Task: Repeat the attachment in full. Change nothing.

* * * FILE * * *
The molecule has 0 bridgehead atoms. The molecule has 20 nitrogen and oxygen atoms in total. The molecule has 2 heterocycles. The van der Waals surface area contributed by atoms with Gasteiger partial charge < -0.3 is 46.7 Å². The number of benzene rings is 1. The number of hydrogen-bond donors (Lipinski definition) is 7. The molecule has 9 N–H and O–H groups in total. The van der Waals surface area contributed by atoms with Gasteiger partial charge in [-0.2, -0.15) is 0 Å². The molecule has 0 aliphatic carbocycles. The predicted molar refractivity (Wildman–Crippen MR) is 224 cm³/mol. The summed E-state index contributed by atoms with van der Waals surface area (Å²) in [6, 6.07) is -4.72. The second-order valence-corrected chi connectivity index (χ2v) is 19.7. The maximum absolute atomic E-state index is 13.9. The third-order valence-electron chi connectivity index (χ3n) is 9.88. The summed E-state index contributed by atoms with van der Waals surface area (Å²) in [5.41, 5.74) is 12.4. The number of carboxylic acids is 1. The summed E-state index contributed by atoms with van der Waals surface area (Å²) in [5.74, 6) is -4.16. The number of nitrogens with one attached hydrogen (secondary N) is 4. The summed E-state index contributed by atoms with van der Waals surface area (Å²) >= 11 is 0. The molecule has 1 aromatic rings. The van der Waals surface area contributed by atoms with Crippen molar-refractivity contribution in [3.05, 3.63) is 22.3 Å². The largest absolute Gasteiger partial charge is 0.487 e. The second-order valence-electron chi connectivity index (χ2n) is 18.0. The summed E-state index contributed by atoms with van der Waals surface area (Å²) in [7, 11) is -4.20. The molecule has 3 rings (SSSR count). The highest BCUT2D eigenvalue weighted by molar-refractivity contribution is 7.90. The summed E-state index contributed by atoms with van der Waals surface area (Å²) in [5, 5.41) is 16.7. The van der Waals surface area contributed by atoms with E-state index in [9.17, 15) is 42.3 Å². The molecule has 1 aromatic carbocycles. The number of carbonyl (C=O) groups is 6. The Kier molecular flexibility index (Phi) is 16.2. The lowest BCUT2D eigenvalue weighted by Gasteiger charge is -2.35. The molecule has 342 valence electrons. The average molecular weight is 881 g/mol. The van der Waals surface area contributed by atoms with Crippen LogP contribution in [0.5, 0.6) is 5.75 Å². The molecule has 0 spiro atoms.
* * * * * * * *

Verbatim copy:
The molecule has 0 bridgehead atoms. The molecule has 20 nitrogen and oxygen atoms in total. The molecule has 2 heterocycles. The van der Waals surface area contributed by atoms with Gasteiger partial charge < -0.3 is 46.7 Å². The number of benzene rings is 1. The number of hydrogen-bond donors (Lipinski definition) is 7. The molecule has 9 N–H and O–H groups in total. The van der Waals surface area contributed by atoms with Gasteiger partial charge in [-0.2, -0.15) is 0 Å². The molecule has 0 aliphatic carbocycles. The predicted molar refractivity (Wildman–Crippen MR) is 224 cm³/mol. The summed E-state index contributed by atoms with van der Waals surface area (Å²) in [6, 6.07) is -4.72. The second-order valence-corrected chi connectivity index (χ2v) is 19.7. The maximum absolute atomic E-state index is 13.9. The third-order valence-electron chi connectivity index (χ3n) is 9.88. The summed E-state index contributed by atoms with van der Waals surface area (Å²) in [5.41, 5.74) is 12.4. The number of carboxylic acids is 1. The summed E-state index contributed by atoms with van der Waals surface area (Å²) in [5.74, 6) is -4.16. The number of nitrogens with one attached hydrogen (secondary N) is 4. The summed E-state index contributed by atoms with van der Waals surface area (Å²) >= 11 is 0. The molecule has 1 aromatic rings. The van der Waals surface area contributed by atoms with Crippen molar-refractivity contribution in [3.05, 3.63) is 22.3 Å². The largest absolute Gasteiger partial charge is 0.487 e. The second-order valence-electron chi connectivity index (χ2n) is 18.0. The summed E-state index contributed by atoms with van der Waals surface area (Å²) in [7, 11) is -4.20. The molecule has 3 rings (SSSR count). The highest BCUT2D eigenvalue weighted by molar-refractivity contribution is 7.90. The summed E-state index contributed by atoms with van der Waals surface area (Å²) in [5, 5.41) is 16.7. The van der Waals surface area contributed by atoms with E-state index in [9.17, 15) is 42.3 Å². The molecule has 1 aromatic carbocycles. The number of carbonyl (C=O) groups is 6. The Kier molecular flexibility index (Phi) is 16.2. The lowest BCUT2D eigenvalue weighted by Gasteiger charge is -2.35. The molecule has 342 valence electrons. The average molecular weight is 881 g/mol. The van der Waals surface area contributed by atoms with Crippen LogP contribution in [0.5, 0.6) is 5.75 Å². The molecule has 0 spiro atoms.